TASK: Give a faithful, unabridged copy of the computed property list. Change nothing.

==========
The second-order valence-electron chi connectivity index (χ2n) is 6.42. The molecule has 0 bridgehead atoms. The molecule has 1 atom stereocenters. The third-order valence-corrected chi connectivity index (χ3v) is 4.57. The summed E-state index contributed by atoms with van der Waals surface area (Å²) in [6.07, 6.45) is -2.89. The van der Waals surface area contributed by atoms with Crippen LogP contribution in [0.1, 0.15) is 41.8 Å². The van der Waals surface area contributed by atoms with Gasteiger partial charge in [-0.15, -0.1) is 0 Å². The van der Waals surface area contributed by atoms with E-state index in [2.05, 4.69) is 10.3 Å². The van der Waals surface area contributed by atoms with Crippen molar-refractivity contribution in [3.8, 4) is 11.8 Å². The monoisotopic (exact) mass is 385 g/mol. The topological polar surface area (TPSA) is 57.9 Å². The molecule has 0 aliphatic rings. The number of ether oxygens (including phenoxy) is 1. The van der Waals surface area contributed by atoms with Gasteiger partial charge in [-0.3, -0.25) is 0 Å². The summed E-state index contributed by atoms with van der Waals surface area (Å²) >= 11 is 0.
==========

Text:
The second-order valence-electron chi connectivity index (χ2n) is 6.42. The molecule has 0 bridgehead atoms. The molecule has 1 atom stereocenters. The third-order valence-corrected chi connectivity index (χ3v) is 4.57. The summed E-state index contributed by atoms with van der Waals surface area (Å²) in [6.07, 6.45) is -2.89. The van der Waals surface area contributed by atoms with Crippen LogP contribution in [0.1, 0.15) is 41.8 Å². The van der Waals surface area contributed by atoms with Gasteiger partial charge in [-0.15, -0.1) is 0 Å². The van der Waals surface area contributed by atoms with E-state index in [2.05, 4.69) is 10.3 Å². The van der Waals surface area contributed by atoms with Crippen molar-refractivity contribution in [3.8, 4) is 11.8 Å². The monoisotopic (exact) mass is 385 g/mol. The topological polar surface area (TPSA) is 57.9 Å². The molecule has 0 aliphatic rings. The number of ether oxygens (including phenoxy) is 1. The van der Waals surface area contributed by atoms with Gasteiger partial charge in [-0.3, -0.25) is 0 Å². The summed E-state index contributed by atoms with van der Waals surface area (Å²) >= 11 is 0.